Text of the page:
Friday, 24 September 2010

Which John Milton?

According to the news, a dirty poem has been discovered with John Milton's name attached. The poem runs:

Have you not in a Chimney seen
A Faggot which is moist and green
How coyly it receives the Heat
And at both ends do's weep and sweat?
So fares it with a tender Maid
When first upon her Back she's laid
But like dry wood th'experienced Dame
Cracks and rejoices in the Flame.

Though it comes from a 1709 collection of verses, not even Dr Batt, who found the poem, believes that it's by Milton. The working theory is that somebody attributed it to Milton in order to sully, smear and besmirch his reputation. That seems a trifle unlikely to me. By the standards of the late sixteenth century this isn't a particularly dirty rhyme. Certainly if your main aim was to traduce Milton by writing the muckiest rhyme you could imagine, you could have done something an awful lot saucier.

It might be worth noting that John has always been one of the commonest Christian names in England, and Milton one of the commonest surnames. Any medieval chap from a town with a mill could acquire the moniker. Wikipedia has four John Miltons, Facebook two thousand.

Faggot, of course, used to be a pejorative term for a woman, until in the early twentieth century the baton was passed to homosexuals. The poem is also quite neat in its misapplied words: in the first half the wood is, improbably, coy; and this is answered in the second half by the experienced dame's cracking (although at the time a fallen woman could be referred to as a crack).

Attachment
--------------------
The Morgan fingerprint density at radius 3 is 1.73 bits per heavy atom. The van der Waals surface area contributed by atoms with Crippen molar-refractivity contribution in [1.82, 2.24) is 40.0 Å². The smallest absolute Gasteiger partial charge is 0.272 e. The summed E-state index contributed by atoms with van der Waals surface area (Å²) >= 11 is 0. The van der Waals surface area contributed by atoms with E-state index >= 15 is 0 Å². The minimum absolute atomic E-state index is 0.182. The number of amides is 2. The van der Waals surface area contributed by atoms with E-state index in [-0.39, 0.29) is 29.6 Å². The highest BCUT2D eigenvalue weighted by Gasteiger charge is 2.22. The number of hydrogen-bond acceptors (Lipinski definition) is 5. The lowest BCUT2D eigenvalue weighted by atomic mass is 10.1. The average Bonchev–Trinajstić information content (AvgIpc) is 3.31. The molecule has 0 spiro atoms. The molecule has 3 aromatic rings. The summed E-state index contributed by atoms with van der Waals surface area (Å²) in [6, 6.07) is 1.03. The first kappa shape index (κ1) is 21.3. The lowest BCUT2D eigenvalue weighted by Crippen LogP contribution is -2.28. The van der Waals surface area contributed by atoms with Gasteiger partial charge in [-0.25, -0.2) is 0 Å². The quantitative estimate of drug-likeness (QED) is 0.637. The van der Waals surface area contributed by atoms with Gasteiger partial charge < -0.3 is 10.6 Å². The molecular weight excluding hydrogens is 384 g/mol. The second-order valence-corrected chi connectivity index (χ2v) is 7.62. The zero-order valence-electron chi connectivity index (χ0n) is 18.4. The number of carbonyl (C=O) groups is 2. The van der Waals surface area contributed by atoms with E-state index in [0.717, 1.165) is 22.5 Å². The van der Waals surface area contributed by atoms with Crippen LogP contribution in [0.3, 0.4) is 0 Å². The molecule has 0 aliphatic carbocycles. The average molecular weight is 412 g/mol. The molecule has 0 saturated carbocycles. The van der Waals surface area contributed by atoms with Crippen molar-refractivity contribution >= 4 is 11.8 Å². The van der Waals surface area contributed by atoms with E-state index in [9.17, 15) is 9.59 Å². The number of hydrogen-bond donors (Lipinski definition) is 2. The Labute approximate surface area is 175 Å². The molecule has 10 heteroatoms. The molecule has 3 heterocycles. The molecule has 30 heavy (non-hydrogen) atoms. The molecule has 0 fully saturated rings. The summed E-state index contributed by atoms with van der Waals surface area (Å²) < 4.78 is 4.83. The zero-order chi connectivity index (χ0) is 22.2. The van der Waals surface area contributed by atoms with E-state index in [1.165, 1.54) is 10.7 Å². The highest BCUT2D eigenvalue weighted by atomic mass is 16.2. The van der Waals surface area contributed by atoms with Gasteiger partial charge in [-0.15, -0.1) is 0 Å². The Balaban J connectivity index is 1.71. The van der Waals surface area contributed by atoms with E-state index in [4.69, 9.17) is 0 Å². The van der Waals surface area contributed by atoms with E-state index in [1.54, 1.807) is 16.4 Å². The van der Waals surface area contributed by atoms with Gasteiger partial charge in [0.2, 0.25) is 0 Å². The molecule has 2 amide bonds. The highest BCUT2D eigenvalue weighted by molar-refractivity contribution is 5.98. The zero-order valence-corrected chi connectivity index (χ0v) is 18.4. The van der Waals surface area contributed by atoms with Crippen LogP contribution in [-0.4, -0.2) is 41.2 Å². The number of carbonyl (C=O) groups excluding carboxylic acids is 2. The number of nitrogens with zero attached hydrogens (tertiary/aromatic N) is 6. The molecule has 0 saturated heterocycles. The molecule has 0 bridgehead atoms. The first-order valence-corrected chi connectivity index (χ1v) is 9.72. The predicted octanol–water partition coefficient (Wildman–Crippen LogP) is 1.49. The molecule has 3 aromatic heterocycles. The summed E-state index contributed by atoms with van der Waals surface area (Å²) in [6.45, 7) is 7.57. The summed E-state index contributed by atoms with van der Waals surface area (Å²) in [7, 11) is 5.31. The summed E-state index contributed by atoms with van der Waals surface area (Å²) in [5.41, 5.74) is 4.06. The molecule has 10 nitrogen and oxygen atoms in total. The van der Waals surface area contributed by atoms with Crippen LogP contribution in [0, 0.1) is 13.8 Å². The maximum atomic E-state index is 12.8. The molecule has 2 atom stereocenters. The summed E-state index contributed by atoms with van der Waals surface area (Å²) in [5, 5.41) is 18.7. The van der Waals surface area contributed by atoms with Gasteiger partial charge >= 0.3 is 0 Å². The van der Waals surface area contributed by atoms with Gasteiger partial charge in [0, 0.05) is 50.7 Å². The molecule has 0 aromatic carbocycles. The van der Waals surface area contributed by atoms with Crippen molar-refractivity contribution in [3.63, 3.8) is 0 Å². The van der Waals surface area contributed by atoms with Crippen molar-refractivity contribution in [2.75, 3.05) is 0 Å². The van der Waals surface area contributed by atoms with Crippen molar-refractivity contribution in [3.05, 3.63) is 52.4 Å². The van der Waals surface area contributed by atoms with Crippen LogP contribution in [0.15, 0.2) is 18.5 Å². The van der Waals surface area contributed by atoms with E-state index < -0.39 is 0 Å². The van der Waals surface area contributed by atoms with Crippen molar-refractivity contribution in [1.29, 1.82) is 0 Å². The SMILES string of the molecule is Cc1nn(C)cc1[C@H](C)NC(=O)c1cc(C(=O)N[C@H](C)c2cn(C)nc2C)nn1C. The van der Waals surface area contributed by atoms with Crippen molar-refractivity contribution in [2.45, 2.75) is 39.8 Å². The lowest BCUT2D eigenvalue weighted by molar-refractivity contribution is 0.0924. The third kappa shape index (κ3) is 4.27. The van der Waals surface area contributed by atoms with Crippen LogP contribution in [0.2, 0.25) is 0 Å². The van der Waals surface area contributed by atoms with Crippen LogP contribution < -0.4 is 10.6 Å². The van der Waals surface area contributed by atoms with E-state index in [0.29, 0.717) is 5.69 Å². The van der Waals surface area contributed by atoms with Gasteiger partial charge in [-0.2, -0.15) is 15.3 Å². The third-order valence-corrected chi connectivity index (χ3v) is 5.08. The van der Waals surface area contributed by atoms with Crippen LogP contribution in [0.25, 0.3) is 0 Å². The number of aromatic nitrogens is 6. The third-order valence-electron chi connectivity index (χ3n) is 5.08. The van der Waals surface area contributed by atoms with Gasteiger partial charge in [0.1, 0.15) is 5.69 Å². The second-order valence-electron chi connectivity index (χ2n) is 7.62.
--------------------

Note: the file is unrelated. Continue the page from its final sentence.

Milton was rather keen on rumpy-pumpy, but I don't think he would have made a joke about it. The beast with two backs was to him a sacred animal. There was solemnity in his sexuality, if not grandeur in his groin.

They're also a kind of food


  1. Yes, I heard this report on the radio. Somehow, out of everything on this post of yours, the faggot picture is the most offensive item. I don't know why.

  2. No mention is made of the fact that a faggot is also a bundle of firewood. The pejorative term for a woman referred (and still does today in some cases) in the main to an old and/or unpleasant one, not a young virgin or bride. I am therefore dubious whether Milton (or whoever wrote it) meant any double entendre.

  3. Sorry, I sort of assumed that everybody knew that a faggot is a bundle of wood. Apologies if this was confusing.

    When a heretic was burnt on a pile of faggots, it was only one hate crime.

  4. Faggots chips and peas yum